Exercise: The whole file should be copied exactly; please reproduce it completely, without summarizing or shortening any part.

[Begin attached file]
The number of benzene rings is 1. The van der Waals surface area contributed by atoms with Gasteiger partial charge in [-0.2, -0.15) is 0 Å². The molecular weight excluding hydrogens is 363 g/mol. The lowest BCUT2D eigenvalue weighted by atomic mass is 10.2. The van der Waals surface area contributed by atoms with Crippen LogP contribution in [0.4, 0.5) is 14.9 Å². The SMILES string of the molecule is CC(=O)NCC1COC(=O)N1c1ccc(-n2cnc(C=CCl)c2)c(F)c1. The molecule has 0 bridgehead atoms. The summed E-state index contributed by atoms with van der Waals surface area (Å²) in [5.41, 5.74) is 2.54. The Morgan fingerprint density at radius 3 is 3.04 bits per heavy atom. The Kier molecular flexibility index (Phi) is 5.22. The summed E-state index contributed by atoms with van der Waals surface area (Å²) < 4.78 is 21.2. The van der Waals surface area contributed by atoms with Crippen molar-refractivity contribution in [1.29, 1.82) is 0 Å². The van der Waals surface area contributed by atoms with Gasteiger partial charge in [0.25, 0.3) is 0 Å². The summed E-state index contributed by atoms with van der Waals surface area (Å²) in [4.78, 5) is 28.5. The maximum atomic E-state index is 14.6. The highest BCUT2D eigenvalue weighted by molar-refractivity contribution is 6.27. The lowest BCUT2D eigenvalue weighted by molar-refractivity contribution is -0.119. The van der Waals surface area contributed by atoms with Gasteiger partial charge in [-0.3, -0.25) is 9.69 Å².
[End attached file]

The number of benzene rings is 1. The van der Waals surface area contributed by atoms with Gasteiger partial charge in [-0.2, -0.15) is 0 Å². The molecular weight excluding hydrogens is 363 g/mol. The lowest BCUT2D eigenvalue weighted by atomic mass is 10.2. The van der Waals surface area contributed by atoms with Crippen LogP contribution in [0.4, 0.5) is 14.9 Å². The SMILES string of the molecule is CC(=O)NCC1COC(=O)N1c1ccc(-n2cnc(C=CCl)c2)c(F)c1. The molecule has 0 bridgehead atoms. The summed E-state index contributed by atoms with van der Waals surface area (Å²) in [5.41, 5.74) is 2.54. The Morgan fingerprint density at radius 3 is 3.04 bits per heavy atom. The Kier molecular flexibility index (Phi) is 5.22. The summed E-state index contributed by atoms with van der Waals surface area (Å²) < 4.78 is 21.2. The van der Waals surface area contributed by atoms with Crippen molar-refractivity contribution in [1.29, 1.82) is 0 Å². The van der Waals surface area contributed by atoms with Gasteiger partial charge in [0.25, 0.3) is 0 Å². The summed E-state index contributed by atoms with van der Waals surface area (Å²) in [4.78, 5) is 28.5. The maximum atomic E-state index is 14.6. The highest BCUT2D eigenvalue weighted by molar-refractivity contribution is 6.27. The lowest BCUT2D eigenvalue weighted by molar-refractivity contribution is -0.119. The van der Waals surface area contributed by atoms with Gasteiger partial charge in [-0.3, -0.25) is 9.69 Å².